For years descendants of the Moses and Willis Barton clans have claimed kinship.  A male Barton descended from Moses Barton has contributed DNA to the Barton Historical Society DNA Project.  The result shows that we are related, but much more distantly than we thought...unless there is a closer relationship through a female line.  Moses is a part of the Greenville Co./Pendleton Dist., SC Bartons (G/P Bartons) who descend from David & Ruth (Oldham) Barton and Thomas & Sarah (Wilson) Barton. Most southern Bartons and some northern Bartons seem to be closely connected to that clan of Bartons.

We have been loosely grouped with another family of Bartons because we have similar DNA markers, but in truth, we are no more related to them than we are to the G/P Bartons. Of the G/P Bartons, our DNA matches most closely to Henry of Hall Co., Georgia.  Many genealogists believe he was the brother of Stephen and James who moved from Hall Co., GA to Murray Co., GA and later to Rusk Co., TX. Other siblings were believed to be David and Mary Ellen.

Before living in Winston County, AL, Willis resided in Hall Co., GA.  Willis wasn't listed in the 1850 Hall Co., census, but his brother, William, was.  Ample church records show Willis also resided in the area during this time.  Willis' sister, Malissa, was living in William's household.


In the 1840 census of Hall Co., GA, there were two unidentified women living in William's household.  One was the right age to be Malissa, but who was the other? Could she have been the mother of Willis and William?

1840 Census of Hall Co., GA (Page 29, GA Militia Dist., 403)

William Barton  


There were several Barton families living in Hall Co., GA, but only one lived near the Willis/William clan.  Joseph Barton (b. ca 1800) was the right age to be a possible older brother.


Willis and Joseph were in the 1830 census record, but where were William and Malissa?  Children in the household of a Rebecca Barton were the right ages to be William and Malissa.  *Also, Rebecca was living next door to Wiley A. Herrington.  William md. Wiley's daughter.  By the 1840 census, Rebecca was no longer listed as a head of household, but Willis was living next door to W. A. Arrington [Herrington].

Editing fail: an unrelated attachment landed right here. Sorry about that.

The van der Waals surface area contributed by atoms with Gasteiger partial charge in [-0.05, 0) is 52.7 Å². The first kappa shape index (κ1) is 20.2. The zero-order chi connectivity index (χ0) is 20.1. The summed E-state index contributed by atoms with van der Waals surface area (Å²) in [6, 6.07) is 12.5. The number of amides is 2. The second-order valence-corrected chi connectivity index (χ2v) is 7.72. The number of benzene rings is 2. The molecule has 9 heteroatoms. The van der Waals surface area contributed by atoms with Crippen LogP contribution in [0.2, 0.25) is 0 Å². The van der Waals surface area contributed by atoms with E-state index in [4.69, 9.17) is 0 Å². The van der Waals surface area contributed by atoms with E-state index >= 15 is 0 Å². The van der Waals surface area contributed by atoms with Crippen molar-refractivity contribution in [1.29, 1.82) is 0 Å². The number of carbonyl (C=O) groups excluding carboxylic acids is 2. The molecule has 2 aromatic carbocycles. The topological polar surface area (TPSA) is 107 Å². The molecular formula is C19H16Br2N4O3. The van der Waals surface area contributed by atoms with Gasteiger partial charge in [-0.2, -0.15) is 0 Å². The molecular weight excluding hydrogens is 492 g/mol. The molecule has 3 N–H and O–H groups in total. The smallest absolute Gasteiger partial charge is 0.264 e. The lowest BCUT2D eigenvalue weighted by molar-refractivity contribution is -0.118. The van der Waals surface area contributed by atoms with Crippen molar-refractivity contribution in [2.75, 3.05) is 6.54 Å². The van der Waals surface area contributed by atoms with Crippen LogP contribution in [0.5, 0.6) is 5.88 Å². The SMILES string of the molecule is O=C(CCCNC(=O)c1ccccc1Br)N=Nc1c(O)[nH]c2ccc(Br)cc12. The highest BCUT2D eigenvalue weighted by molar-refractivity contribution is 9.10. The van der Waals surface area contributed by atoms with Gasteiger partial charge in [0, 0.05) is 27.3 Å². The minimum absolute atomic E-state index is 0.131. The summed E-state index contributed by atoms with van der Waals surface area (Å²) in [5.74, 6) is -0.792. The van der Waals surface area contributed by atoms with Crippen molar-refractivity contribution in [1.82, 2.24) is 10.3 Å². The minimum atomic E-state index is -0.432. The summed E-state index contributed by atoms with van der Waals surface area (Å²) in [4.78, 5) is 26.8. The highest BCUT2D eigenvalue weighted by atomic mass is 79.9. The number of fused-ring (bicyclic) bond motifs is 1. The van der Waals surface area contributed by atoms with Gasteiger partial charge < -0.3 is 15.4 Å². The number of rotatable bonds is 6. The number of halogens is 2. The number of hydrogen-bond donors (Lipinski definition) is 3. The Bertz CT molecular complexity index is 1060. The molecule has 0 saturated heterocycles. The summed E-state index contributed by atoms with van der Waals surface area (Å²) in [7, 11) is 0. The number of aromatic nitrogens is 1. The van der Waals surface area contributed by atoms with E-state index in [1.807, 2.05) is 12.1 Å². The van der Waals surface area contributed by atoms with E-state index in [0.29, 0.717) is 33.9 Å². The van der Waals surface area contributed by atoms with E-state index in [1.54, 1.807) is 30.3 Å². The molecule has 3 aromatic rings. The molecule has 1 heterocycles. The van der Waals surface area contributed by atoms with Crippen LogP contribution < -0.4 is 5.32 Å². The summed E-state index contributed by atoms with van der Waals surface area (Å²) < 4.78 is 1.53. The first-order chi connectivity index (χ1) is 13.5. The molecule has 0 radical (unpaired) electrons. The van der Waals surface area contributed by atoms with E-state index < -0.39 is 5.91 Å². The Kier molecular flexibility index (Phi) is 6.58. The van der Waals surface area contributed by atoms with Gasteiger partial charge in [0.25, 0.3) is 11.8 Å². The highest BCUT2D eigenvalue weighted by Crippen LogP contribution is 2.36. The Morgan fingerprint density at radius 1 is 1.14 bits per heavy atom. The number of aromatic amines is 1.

1830 Federal Census for Hall Co., GA. (P. 95)

Rebecca Barton

Perhaps one of the women is the mother or aunt and the other is the grandmother of Willis, William and Malissa.  Joseph, Willis, William, Rebecca and Malissa aren't accounted for in the 1820 Hall Co.   There was a Willis in Lincoln Co., Ga during this census who was the right age to be our Willis.  For many years we thought he was our Willis.  Upon checking the Lincoln Co. records, we discovered it was heavily settled by an entirely different SC clan.  We got no leads in that direction so decided to explore alternative possibilities--one was locating Rebecca.  


Family tradition says our Bartons came from Pendleton District, SC in the early 1800's. We have absolutely no documentation for this. A Rebecca Barton was enumerated in the 1820 Pendleton District, SC census with data similar to the 1830 Hall Co.   Rebecca...only this time, not only was there a male of an age to be Willis, there was also a male of an age to be Joseph included in her household.

1820 Pendleton Dist., SC  (P. 219)

Rebecca Barton

This is a perfect match in both the sexes and the ages of the individuals.

Rebecca wasn't listed in the 1810 census of Pendleton.  If she was the mother of Willis, she would be listed with her husband during this census because William was born in 1812.  A large group of families, including some Bartons, left South Carolina in about 1807.  Some went to Kentucky, others through Tennessee and on to Alabama.  This complicates making a family match.  The Rebecca Barton family data doesn't fit the Bartons left behind so we are at a dead end.

Several Bartons from the Pendleton District area came from Laurens Co., SC.  There were a number of land transactions made by a James Barton in Laurens Co.  At least one of those mentioned a Rebecca:

4-25-1765:  James Barton with wife Rebecca purchased 100 acres on Duncans Creek. [Deed Book F, p. 359] (Duncan's Creek of Enoree River between Broad and Saluda Rivers.)


Barton Family Workbook

Barton Bulletin Board 



* Evidence that William and Malissa Barton were the brother and sister of Willis:

"I heard that I had an uncle named William Barton and an uncle named Jonathan B. [?] Martin who were in the rebel service in the State of Georgia and also some cousins...Never aided or saw them while they were in rebel service nor  since." [Testimony of Jonathan Barton (son of Willis) before the Southern Claims Commission  as recorded in the book, Winston:  An Antebellum and Civil War History of a Hill County of North Alabama, by Donald B. Dodd and Wynelle S. Dodd, compiled by Carl Elliott as Vol. IV of the series, Annals of Northwest Alabama, p.281-282]

There were several William Bartons in the state of Georgia, but Willis was from Hall Co., Georgia, so it seems reasonable to begin the search in that county for a William Barton.  There was a William Barton residing in Hall Co. during and after the time Willis lived there.  Not only did they live in the same community,  both Barton families were members of the same church--Timber Ridge Baptist.  Some of William's children were Confederate soldiers.  Two of his sons may have died in the war.  

Malissa Barton appeared in William's household in several census records, but in the 1880 census she was listed as his sister.   She also was a member of Timber Ridge Baptist Church.

Doris Liles was a descendant of Willis Barton through his son, James Alexander.  One of James Alexander's daughters, Martha Savanna,  married Young William Barton, the son of William Barton.  Doris said Martha and Young William were cousins.